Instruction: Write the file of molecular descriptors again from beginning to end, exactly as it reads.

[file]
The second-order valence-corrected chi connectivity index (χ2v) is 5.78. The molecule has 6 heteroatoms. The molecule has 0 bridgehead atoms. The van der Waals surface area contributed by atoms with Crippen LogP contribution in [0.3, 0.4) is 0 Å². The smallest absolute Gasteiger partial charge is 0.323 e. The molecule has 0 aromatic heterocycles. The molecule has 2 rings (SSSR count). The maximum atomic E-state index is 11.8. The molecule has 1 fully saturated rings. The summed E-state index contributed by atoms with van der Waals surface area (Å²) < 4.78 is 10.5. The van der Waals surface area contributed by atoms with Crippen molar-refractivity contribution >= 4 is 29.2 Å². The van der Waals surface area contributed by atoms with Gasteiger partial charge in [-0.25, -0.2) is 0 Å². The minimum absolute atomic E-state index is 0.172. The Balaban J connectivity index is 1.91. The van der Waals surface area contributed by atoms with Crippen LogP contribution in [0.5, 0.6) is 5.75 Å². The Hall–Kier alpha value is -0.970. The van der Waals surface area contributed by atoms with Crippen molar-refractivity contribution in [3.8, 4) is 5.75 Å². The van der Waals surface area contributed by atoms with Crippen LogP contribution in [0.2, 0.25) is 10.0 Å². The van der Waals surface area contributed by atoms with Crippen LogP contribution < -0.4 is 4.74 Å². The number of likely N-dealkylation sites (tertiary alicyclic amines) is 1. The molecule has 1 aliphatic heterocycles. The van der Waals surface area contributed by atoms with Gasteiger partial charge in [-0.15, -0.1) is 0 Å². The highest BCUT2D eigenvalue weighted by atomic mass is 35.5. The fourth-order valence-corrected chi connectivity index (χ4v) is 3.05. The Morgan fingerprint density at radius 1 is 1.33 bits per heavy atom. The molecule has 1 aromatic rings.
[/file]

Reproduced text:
The second-order valence-corrected chi connectivity index (χ2v) is 5.78. The molecule has 6 heteroatoms. The molecule has 0 bridgehead atoms. The van der Waals surface area contributed by atoms with Crippen LogP contribution in [0.3, 0.4) is 0 Å². The smallest absolute Gasteiger partial charge is 0.323 e. The molecule has 0 aromatic heterocycles. The molecule has 2 rings (SSSR count). The maximum atomic E-state index is 11.8. The molecule has 1 fully saturated rings. The summed E-state index contributed by atoms with van der Waals surface area (Å²) < 4.78 is 10.5. The van der Waals surface area contributed by atoms with Crippen molar-refractivity contribution >= 4 is 29.2 Å². The van der Waals surface area contributed by atoms with Gasteiger partial charge in [-0.25, -0.2) is 0 Å². The minimum absolute atomic E-state index is 0.172. The Balaban J connectivity index is 1.91. The van der Waals surface area contributed by atoms with Crippen LogP contribution in [0.5, 0.6) is 5.75 Å². The Hall–Kier alpha value is -0.970. The van der Waals surface area contributed by atoms with Crippen molar-refractivity contribution in [3.8, 4) is 5.75 Å². The van der Waals surface area contributed by atoms with Crippen LogP contribution in [0.2, 0.25) is 10.0 Å². The van der Waals surface area contributed by atoms with Crippen LogP contribution < -0.4 is 4.74 Å². The number of likely N-dealkylation sites (tertiary alicyclic amines) is 1. The molecule has 1 aliphatic heterocycles. The van der Waals surface area contributed by atoms with Gasteiger partial charge in [-0.15, -0.1) is 0 Å². The highest BCUT2D eigenvalue weighted by atomic mass is 35.5. The fourth-order valence-corrected chi connectivity index (χ4v) is 3.05. The Morgan fingerprint density at radius 1 is 1.33 bits per heavy atom. The molecule has 1 aromatic rings.